With the festive period already upon us, a survey of 500 households by Fiat Professional found 75% of drivers don’t know the rules on transporting large loads like Christmas trees.
A worrying 6% of motorists admit to having had a Christmas tree precariously hanging out of their vehicle, despite the obvious dangers.
A further 5% confess to simply strapping their tree to the roof of their car, even if they don’t have a roof rack.
According to the Highway Code, drivers must ensure they don’t overload their vehicles, while safely securing any load so it doesn’t stick out dangerously.
If a Christmas tree is longer than the vehicle carrying it, then a reflective flag should be attached to the overhanging end to alert other road users.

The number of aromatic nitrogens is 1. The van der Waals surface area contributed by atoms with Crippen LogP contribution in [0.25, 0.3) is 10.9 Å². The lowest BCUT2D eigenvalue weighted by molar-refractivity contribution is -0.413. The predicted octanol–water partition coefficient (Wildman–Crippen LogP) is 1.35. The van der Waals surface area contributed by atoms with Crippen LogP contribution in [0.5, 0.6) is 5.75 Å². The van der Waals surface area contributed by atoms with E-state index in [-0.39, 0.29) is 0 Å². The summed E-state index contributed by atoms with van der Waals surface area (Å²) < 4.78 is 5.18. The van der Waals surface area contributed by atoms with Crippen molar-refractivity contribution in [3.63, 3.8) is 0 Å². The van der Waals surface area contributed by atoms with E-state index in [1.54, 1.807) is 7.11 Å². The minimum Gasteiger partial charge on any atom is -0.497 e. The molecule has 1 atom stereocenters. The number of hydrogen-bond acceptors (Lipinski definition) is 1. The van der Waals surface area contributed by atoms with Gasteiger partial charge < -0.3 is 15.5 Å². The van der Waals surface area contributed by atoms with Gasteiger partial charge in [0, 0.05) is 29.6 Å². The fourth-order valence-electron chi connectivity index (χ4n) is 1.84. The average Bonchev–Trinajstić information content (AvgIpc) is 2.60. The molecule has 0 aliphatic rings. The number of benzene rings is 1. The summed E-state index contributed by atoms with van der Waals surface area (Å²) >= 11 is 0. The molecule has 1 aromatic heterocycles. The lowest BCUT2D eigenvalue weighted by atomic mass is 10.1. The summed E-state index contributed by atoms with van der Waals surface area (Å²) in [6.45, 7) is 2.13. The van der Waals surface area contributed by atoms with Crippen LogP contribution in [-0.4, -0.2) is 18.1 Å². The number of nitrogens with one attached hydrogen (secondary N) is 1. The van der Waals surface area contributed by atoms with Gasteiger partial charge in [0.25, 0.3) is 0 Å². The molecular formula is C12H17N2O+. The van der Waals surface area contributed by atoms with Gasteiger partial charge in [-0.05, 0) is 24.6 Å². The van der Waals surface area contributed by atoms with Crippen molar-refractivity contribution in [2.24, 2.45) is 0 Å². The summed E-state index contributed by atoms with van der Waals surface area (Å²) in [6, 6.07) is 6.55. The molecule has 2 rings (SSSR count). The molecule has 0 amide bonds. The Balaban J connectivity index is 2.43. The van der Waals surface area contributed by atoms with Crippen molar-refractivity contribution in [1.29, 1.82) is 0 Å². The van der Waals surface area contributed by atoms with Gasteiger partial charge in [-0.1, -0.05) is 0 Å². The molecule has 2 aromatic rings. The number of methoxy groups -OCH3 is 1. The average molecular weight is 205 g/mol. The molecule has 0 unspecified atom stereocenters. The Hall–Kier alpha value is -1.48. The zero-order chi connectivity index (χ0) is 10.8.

Any motorist caught ignoring these rules on overloading could be charged with ‘causing or likely to cause danger by reason of load or passengers’ and slapped with three penalty points and a fine.
And drivers don’t only face punishments — excess weight can also cause long-term damage to the brakes, suspension and drivetrain of the vehicle.
How to transport a Christmas tree safely:
- Measure the height of the room where you intend to display the tree beforehand, to make sure you get the right one
- Most places will sell trees in nets or even net them up for you, so make the most of this service and ensure yours is netted before getting it anywhere near your car
- If your tree won’t fit inside your car you’ll need to attach it to your roof, so limit wind resistance (and potential damage) by putting the stump end towards the front
- Using bungee cords or ropes, secure the tree tightly to your roof rack from the bottom branches to the tip. If you don’t have a roof rack, open your car doors and strap the tree to the roof that way, closing your doors to secure it
- If your tree overhangs, be sure to attach a reflective flag to the tip of the tree to alert other road users
- When transporting a heavier load than normal, drive carefully, taking corners slowly and ensuring you don’t brake sharply